Barbara Bickel

Artist Statement

"Reviled in patriarchal ideologies and theologies for millennia, feminist physiology
and corporeal cognition is redeemed in Bickel’s images.”
Yvonne Owens, 2006, art historian & art writer

I understand and experience art making to be a co-relational and performative ritual act that takes me to a threshold of opportunity to witness rather than a transcendent place of escape. Post Lacanian artist/theorist Bracha Ettinger articulates this co-relational experience as “[t]he artist in the matrixial dimension [a]s wit(h)ness in com-passionate hospitality.” Within my art practice I physically, emotionally and spiritually enter a matrixial aesthetic inquiry. As I make art I enter a co-relational dialogue with an-other mediated by the physical mark-making process and its encounter with the ground of the art piece. Within these dialogic co-encounters memory and becoming intermingle.

Throughout my art career I have enacted the traditional practice of figurative drawing. Not satisfied with the traditional artist/model relationship, a co-creative process of working with an-other developed. In re-performing the traditional practice of figure drawing I return to, and at the same time appeal to, a source of trauma: the objectification of women in the phallic sphere. In doing so, I expose myself, my collaborators, and the viewers to the vulnerability and fragility of intimacy. In entering the matrixial borderspace of art we have the opportunity to join-with/in difference and to transform the trauma of objectification into the potentiality of knowing from/of the other.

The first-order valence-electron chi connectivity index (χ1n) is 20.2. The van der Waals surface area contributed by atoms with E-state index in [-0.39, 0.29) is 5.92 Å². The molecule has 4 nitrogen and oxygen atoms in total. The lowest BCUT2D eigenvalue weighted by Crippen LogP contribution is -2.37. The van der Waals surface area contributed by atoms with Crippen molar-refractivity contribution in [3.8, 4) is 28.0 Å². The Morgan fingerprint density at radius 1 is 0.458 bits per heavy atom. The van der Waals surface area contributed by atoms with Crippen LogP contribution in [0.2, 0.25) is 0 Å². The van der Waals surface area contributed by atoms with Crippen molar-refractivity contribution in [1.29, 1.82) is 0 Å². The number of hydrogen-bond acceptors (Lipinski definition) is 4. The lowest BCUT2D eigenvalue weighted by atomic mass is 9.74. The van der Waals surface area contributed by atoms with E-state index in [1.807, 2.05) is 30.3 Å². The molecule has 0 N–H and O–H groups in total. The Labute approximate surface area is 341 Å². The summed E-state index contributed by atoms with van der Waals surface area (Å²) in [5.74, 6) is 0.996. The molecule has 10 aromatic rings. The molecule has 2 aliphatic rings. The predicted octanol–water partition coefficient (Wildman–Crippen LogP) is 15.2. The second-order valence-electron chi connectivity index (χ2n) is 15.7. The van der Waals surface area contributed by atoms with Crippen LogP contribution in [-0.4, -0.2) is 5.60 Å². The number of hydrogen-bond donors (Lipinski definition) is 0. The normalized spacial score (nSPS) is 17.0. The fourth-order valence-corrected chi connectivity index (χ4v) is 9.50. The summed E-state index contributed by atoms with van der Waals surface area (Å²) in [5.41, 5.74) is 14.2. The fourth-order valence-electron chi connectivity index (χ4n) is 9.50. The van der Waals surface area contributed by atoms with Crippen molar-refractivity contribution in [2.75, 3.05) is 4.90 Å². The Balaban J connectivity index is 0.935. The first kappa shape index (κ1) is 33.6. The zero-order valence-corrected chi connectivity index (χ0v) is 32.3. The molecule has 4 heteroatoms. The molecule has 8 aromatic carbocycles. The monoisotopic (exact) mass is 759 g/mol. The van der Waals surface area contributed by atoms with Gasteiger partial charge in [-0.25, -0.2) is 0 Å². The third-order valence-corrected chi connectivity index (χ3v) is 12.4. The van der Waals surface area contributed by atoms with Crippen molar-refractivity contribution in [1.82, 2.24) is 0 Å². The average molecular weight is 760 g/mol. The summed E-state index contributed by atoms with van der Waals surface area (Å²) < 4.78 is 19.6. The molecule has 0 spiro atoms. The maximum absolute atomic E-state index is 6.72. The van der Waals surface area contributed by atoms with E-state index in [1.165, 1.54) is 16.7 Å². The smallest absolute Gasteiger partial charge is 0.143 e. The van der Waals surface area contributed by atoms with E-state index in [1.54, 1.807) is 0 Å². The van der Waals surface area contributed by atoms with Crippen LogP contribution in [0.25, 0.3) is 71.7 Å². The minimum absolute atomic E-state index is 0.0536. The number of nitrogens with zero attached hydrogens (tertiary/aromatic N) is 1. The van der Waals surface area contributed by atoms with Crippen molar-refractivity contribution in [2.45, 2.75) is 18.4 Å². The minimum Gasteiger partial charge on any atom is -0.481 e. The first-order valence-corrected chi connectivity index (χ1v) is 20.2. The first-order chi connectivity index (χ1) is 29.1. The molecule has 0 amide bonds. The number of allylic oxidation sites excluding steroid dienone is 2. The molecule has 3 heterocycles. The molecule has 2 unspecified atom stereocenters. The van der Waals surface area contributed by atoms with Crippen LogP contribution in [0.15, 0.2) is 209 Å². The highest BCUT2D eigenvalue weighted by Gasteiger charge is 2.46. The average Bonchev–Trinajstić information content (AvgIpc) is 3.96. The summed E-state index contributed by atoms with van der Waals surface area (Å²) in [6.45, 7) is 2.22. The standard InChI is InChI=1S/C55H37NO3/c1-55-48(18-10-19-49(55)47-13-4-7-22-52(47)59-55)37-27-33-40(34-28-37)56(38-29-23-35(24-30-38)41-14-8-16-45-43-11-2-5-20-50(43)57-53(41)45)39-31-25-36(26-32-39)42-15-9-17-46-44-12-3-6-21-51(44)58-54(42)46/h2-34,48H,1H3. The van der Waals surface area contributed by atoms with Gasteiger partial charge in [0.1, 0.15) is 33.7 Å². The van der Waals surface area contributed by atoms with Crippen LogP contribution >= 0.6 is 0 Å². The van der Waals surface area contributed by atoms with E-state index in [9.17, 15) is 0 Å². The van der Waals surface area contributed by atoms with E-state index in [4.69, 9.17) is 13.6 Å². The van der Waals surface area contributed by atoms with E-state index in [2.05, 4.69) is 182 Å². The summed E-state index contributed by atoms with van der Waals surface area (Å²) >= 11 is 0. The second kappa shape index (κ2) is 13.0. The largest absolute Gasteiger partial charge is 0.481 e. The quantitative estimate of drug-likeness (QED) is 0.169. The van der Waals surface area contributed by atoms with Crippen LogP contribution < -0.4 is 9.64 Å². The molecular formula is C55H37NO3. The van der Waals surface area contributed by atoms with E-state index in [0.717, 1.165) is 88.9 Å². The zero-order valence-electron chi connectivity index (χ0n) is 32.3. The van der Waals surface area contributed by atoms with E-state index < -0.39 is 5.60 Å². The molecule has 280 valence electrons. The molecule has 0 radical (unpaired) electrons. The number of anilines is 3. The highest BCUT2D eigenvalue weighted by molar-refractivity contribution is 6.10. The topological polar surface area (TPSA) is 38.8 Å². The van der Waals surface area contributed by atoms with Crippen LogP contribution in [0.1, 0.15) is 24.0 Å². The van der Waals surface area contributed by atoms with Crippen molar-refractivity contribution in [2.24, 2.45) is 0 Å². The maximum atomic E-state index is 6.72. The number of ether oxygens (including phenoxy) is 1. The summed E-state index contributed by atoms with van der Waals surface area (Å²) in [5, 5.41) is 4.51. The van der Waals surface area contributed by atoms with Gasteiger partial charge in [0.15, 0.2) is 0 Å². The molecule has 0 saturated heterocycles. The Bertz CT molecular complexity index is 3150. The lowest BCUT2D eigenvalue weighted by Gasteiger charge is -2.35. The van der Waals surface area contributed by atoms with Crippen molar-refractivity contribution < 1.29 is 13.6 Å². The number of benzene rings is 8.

Within the gestating wombspace of matrixial bordertime the other is encountered and revealed. My art practice is a wit(h)nessing, an ethics-in-process. It serves release of the female body/voice from the paranoic gaze of hegemonic phallic cultural norms that have dis/placed all that is feminine into the location of the other. The matrixial gaze resists such hegemony and provides the artist/co-creators/viewers the opportunity to be transported beside, before, below and beyond the phallic gaze.

Sharing dialogue with an-other through drawing has led me to performative co-inquiry with collaborators. The enactment of performance rituals-- as collective social events that draw upon and honor all aspects of the artworking process have been the result. The documentation of these shared performance rituals turned me in the direction of video art and video projection. Re-performing the body in the real time of ritual and digital experimentation has become a further co-encounter of co-wit(h)nessing within traces of the matrixial sphere. The past, present and future of my art is devoted to understanding art as an embodiment of sharable co-encounter events within matrixial borderspace(s) and its possibilities for individual, cultural and environmental re-attunement, critical reflection, and transformation.


Ettinger, Bracha L. (2005). Copoiesis. Ephemera: Theory and Politics in Organization, 5(X), 703-713.

Art Images
Women 'Enduring Freedom' series, mixed media collage on board